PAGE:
Where have all our farmland birds gone? Since 1970, they have halved in number, and the blame, according to the RSPB, lies firmly with farmers and their practices. However, many farmers feel that they are simply a soft target for a big organisation, whose members would find some of the real truths harder to swallow.
Certainly, farmers should be encouraged to be more sensitive in their use of pesticides, but many are already using less-harmful types than they were in 1970. Several farmers feel they get little credit for maintaining the hedges and copses that are so important to the birds, and feel indignant that they are singled out for blame.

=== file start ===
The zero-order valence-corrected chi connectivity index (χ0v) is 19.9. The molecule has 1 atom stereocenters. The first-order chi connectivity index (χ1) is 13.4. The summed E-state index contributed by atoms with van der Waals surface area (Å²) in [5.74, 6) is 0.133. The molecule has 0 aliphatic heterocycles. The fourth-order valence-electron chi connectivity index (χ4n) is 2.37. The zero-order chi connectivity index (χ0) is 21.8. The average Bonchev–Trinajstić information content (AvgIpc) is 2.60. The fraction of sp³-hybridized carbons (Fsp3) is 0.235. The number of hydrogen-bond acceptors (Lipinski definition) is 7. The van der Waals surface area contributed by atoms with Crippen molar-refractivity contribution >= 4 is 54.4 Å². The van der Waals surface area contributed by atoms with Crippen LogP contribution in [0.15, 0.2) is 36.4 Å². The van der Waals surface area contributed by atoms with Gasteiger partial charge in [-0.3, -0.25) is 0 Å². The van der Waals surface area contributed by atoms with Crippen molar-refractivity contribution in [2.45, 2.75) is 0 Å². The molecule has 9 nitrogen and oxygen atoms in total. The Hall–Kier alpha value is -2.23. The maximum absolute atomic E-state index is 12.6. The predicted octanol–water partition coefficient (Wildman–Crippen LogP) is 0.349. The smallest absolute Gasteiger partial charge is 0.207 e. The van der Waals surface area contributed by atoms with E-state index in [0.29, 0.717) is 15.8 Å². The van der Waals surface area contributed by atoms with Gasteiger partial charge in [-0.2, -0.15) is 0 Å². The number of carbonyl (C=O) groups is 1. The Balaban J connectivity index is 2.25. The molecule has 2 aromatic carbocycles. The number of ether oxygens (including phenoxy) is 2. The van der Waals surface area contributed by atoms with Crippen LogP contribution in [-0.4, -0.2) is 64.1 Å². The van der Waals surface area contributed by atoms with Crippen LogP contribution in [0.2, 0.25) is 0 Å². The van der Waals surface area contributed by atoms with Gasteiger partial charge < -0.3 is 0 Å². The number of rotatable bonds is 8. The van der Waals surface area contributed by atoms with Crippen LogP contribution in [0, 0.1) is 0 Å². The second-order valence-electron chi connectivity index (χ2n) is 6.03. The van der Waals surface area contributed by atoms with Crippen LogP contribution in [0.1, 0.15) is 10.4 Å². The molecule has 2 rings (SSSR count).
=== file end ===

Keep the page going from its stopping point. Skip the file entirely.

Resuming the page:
The RSPB does not have a good record of acknowledging the benefits that game crops, principally grown for shooting, have on the rest of the farmland-bird population. What is true is that there are fewer farmland birds.
The reason for this is that the balance of nature has been altered. Such birds are heavily persecuted by raptors, whose numbers have exploded since 1970, and the dramatically growing numbers of badgers will hoover up ground-nesting birds. Farmers have a critical role to play in preservation. Some could do better, but many more deserve our gratitude.